Are Python Lambda Functions All Greek To You?

Learn to Love Your Lambda!

Lambda functions in python are simple one-line functions without a name (and therefore called an anonymous function) that can take many arguments but will only evaluate a single expression. They’re fast, short, and simple and can help you write cleaner ‘more pythonic’ code.

If like me you wanted to learn lambdas as a newbie python programmer and you were lucky, the above text is an example of what your Google search might deliver. Abstract, a bit jargon-y for the beginner but not too obscure. However, if you were unlucky and went straight to source in the python documentation you got this:

Lambda Functions Python Docs

Say what?

While this explanation makes sense to me now, for a newcomer to python, explanations such as these filled with jargon are seriously not helpful.  In this article I want to step gently into lambda functions for those who need a clearer explanation, without too much jargon, on how to construct them, when they might be useful, and why.

But First – Why Lambda?

So named after the 11th letter in the Greek alphabet, those of you who are mathematical geeks will know that American mathematician Alonzo Church invented lambda calculus during his studies into the foundations of mathematics in the 1930s, and it was he that chose to use the letter as a descriptor.  At one point Guido van Rossum, the gentleman who created python, was planning on removing the lambda function from the new python 3.0, however it survived and remains available to us. Given we still have it, best we know how and when to use it.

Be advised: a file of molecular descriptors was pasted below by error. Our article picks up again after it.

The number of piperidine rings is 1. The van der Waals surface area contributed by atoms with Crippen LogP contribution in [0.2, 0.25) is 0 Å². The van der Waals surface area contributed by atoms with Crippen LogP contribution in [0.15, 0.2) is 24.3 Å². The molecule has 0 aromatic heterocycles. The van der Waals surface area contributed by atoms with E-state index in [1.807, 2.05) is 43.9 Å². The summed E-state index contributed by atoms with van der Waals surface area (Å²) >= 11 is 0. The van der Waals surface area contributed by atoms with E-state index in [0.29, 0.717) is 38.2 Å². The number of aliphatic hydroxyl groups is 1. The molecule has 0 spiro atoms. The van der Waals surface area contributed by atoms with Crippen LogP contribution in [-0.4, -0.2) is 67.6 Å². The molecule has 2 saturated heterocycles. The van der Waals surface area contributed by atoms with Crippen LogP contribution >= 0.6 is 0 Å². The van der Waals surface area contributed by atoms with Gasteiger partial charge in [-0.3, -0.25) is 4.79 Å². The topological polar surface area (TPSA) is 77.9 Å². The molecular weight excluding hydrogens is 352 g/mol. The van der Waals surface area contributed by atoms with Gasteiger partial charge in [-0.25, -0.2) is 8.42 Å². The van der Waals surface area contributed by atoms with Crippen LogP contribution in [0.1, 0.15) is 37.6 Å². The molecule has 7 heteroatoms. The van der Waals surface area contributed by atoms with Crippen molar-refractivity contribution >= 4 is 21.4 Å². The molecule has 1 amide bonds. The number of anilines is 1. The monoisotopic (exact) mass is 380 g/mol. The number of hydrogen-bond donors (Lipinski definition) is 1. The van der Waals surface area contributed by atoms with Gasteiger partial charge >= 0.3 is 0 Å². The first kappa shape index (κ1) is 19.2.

The ‘Classic’ Python Function

As a new coder, you rapidly get to understand that functions are an effective rinse-and-repeat way of executing a particular task. A way of being more efficient with your time by designing a series of steps you wish to execute, calling that sequence a name and then simply calling that name later on in your code while passing it an argument, rather than writing out the same sequence multiple times.

The following code shows the definition of a function that will accept a variable ‘age’ and return one of two different responses, depending on whether the person is over 18 or not. We then call the function and return an answer.

def age_verification(age):
    if age < 18:
        return 'Junior'
        return 'Adult'

# Junior

Simple enough and self explanatory. But assuming you only needed to do the age check once in your program it is a bit of overkill to use six lines of code to make a simple yes or no decision.

Lambda Function Basics

In this situation lambda functions become useful.  Before we solve the above, let’s take a look at the construction of a lambda function and once we know how they are put together we’ll come back to the adult_verification example above and see how we might use a lambda function to tidy that up.

When I first started coding, I really struggled to understand the make-up of a lambda. It just didn’t make sense for me at that time and it wasn’t until I stumbled across a simple drawing that everything fell into place for me.  I’ve reconstructed the drawing below which, while at risk of belabouring the point, compares the components in a function to those in a lambda. The function ‘name’ (red), the argument (green) and the expression (yellow). If there is anyone else out there who, like me, just didn’t get it at first – I hope this diagram helps demystify things somewhat.

As you can see in the code above, to write a lambda you must use the word lambda followed by the number of arguments you intend to process. You then type a colon, a space and then the ‘expression’ or the actions you wish to enact on the arguments.

In the following example we’ve used only one argument, x. The expression multiplies x by 2 and adds 42. We pass 5 to the expression using the print function which, once evaluated, returns 52.

a = lambda x: x * 2 + 42

# Prints 52

Let’s add some more arguments:

z = lambda a, b, c: 2 * a + b – c

print(z(10, 4, 2))
# Prints 22

Applying the Lambda

Simple yes? So now you see the structure of a lambda, let’s try and apply one to the adult_verification example we used earlier. We know we have one argument, that of age, and the expression then needs to evaluate whether the age is less or greater than 18.